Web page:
Harpenden man’s miracle recovery from mountain bike accident
A HARPENDEN man who defied the odds to walk again after breaking his back in two places following a mountain bike accident, has cycled from Land’s End to John O’Groats for charity.
A year ago Ian Pattie, 46, of Eastcote Drive, was cycling through rugged terrain on the South Downs with long-time friend, Harpenden postman Andy Smith, when the pair came to some obstacles constructed by amateur trail builders.
Ian explained: “We got to an area where there was a track going down the side of the hill. There were little jumps and ramps. I got to the top of one ramp and realised there was a big drop down the other side that I wasn’t expecting.
“The ground just fell away. My head hit the ground first. I could move my hands and feet, but I couldn’t get up.”
Ambulance officers told him later he had fallen an estimated 15ft.
Luckily for the duo there were others in the park who immediately summoned help and Ian was carefully carried 3km uphill over difficult terrain on a board and vacuum mattress to a waiting air ambulance.
Although initially told he had just fractured his ribs, Ian discovered at the Royal Sussex Hospital in Brighton he had suffered two major breaks to his spine.
- 1 Sainsbury's comes to St Albans station
- 2 So why WAS police helicopter flying over St Albans last week?
- 3 Who was the witch of St Albans?
- 4 Frustration and anger over St Albans school's change to hairstyle and uniform policy
- 5 What is being done to tackle fly-tipping scourge?
- 6 Landowners advised to step up security following spike in fly-tipping across Hertfordshire
- 7 Bowmans Cross development shelved as Hertsmere pulls Local Plan
- 8 Wholefoods shop relocates to offer wider range of produce
- 9 Staying silent: the tight-lipped MP who refuses to answer controversial questions
- 10 Return of the Fred Hughes delights runners and organisers St Albans Striders alike
A metal “halo” was drilled into Ian’s skull to prevent movement of his head and he was transferred to the Royal National Orthopaedic Hospital in Stanmore where his upper body was put in plaster.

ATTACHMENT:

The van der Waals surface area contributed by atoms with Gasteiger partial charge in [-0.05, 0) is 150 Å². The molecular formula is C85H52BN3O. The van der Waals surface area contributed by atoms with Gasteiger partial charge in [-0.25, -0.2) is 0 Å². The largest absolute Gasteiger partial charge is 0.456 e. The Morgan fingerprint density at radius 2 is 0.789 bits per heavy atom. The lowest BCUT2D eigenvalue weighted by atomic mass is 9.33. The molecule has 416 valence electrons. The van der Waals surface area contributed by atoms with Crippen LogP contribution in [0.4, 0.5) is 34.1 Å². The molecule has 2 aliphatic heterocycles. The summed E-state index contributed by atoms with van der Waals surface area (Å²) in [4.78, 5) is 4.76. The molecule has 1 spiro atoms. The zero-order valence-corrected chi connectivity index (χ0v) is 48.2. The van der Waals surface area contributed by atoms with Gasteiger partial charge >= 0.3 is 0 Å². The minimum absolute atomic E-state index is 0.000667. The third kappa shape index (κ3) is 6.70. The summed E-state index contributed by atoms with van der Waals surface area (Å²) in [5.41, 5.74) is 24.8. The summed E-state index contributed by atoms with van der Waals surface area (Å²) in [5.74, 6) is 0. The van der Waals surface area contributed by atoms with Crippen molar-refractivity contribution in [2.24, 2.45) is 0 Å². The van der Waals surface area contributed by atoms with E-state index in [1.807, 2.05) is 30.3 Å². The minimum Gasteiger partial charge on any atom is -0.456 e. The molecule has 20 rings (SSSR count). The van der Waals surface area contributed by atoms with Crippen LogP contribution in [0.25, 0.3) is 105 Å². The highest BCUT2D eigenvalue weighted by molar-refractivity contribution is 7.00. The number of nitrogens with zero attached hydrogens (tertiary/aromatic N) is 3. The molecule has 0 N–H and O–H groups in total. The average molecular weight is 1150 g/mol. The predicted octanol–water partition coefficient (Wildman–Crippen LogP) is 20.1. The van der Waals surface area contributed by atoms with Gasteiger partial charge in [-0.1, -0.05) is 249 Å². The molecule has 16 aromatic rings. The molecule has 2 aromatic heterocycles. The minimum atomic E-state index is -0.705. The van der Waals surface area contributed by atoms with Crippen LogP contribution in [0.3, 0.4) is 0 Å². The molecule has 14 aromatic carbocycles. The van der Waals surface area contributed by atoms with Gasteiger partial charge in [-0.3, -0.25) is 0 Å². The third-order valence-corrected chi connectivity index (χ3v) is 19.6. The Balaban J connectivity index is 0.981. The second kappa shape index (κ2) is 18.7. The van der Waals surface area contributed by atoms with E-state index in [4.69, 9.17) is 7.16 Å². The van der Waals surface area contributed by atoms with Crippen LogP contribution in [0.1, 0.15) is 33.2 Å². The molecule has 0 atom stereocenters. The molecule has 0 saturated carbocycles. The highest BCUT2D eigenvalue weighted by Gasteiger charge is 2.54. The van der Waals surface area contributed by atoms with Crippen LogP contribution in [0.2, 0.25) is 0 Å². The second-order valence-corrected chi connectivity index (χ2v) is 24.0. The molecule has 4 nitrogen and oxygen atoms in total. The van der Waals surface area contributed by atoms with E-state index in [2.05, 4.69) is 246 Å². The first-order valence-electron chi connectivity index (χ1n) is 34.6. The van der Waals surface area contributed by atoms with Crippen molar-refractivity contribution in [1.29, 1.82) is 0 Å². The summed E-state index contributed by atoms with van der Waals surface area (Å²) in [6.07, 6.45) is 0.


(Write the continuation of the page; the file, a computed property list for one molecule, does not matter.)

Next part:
Ian said: “The [medical] team was amazed I wasn’t paralysed.”
Unfortunately fluid from his lungs had to be drained when he formed blood clots after lying on his back for three weeks.
During the weeks he spent undergoing physiotherapy and recuperating at Stanmore, he and Andy started discussing plans to undertake a charity bike trek to give Ian something positive to focus on.
The idea was sparked after Ian was inspired by a former young patient who, despite becoming paralysed in a rugby game, went on to study law.
He returned to his Harpenden home to continue his recovery after five weeks at Stanmore, with nurses there describing his gradual improvement as “a miracle”.
Ian wore the halo on his head for about 15 weeks and admits to attracting a few unusual glances when, as part of his recovery, he had to go on walks in the neighbourhood.
In March he returned to work for UBS, as an accountant in IT in London.
He and Andy have recently returned from the bike trip and have raised more than �3,600 for Back Up, a charity for people affected by spinal cord injury.
Ian found the first week exhausting, and said a low point was cycling through Warrington on a dual carriageway in pouring rain in rush hour.
His wife, Diane, has praised his epic 1,000 mile trek. She said: “I applaud his courage to do the charity bike ride.”
When asked if he would return to extreme sports Ian said: “My consultants have warned me to avoid bungee jumping and roller coasters.”
To donate go to: www.justgiving.com/Ian-Pattie-Andy-Smith